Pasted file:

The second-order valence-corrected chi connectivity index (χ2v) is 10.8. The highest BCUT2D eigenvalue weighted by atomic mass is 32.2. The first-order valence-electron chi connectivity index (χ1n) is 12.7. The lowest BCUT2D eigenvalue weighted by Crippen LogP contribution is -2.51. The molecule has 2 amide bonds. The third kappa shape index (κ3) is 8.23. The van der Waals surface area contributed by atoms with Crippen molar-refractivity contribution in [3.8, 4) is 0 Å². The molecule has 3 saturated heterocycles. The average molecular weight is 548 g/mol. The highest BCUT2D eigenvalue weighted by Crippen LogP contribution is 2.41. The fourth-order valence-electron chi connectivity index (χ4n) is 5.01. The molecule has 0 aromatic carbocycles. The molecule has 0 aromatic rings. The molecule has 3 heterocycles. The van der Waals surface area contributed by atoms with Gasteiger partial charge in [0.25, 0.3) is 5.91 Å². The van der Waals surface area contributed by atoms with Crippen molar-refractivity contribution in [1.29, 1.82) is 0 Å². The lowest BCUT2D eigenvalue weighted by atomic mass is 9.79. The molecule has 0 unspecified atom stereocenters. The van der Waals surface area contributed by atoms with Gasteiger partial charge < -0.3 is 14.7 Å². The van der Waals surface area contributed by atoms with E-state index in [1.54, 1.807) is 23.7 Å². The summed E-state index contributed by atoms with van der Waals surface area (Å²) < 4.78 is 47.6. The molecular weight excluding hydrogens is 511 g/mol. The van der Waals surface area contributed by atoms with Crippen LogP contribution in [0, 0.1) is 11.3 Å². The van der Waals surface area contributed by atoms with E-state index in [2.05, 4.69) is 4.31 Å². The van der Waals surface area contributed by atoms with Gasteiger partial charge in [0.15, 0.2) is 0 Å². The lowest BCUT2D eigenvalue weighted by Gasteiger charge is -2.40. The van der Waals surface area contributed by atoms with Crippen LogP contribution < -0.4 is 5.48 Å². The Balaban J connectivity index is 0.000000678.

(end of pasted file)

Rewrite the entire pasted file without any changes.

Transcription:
The second-order valence-corrected chi connectivity index (χ2v) is 10.8. The highest BCUT2D eigenvalue weighted by atomic mass is 32.2. The first-order valence-electron chi connectivity index (χ1n) is 12.7. The lowest BCUT2D eigenvalue weighted by Crippen LogP contribution is -2.51. The molecule has 2 amide bonds. The third kappa shape index (κ3) is 8.23. The van der Waals surface area contributed by atoms with Crippen molar-refractivity contribution in [3.8, 4) is 0 Å². The molecule has 3 saturated heterocycles. The average molecular weight is 548 g/mol. The highest BCUT2D eigenvalue weighted by Crippen LogP contribution is 2.41. The fourth-order valence-electron chi connectivity index (χ4n) is 5.01. The molecule has 0 aromatic carbocycles. The molecule has 0 aromatic rings. The molecule has 3 heterocycles. The van der Waals surface area contributed by atoms with Gasteiger partial charge in [0.25, 0.3) is 5.91 Å². The van der Waals surface area contributed by atoms with Crippen molar-refractivity contribution in [1.29, 1.82) is 0 Å². The lowest BCUT2D eigenvalue weighted by atomic mass is 9.79. The molecule has 0 unspecified atom stereocenters. The van der Waals surface area contributed by atoms with Gasteiger partial charge < -0.3 is 14.7 Å². The van der Waals surface area contributed by atoms with E-state index in [1.54, 1.807) is 23.7 Å². The summed E-state index contributed by atoms with van der Waals surface area (Å²) < 4.78 is 47.6. The molecular weight excluding hydrogens is 511 g/mol. The van der Waals surface area contributed by atoms with Crippen LogP contribution in [0, 0.1) is 11.3 Å². The van der Waals surface area contributed by atoms with E-state index in [2.05, 4.69) is 4.31 Å². The van der Waals surface area contributed by atoms with Gasteiger partial charge in [0.15, 0.2) is 0 Å². The lowest BCUT2D eigenvalue weighted by Gasteiger charge is -2.40. The van der Waals surface area contributed by atoms with Crippen LogP contribution < -0.4 is 5.48 Å². The Balaban J connectivity index is 0.000000678.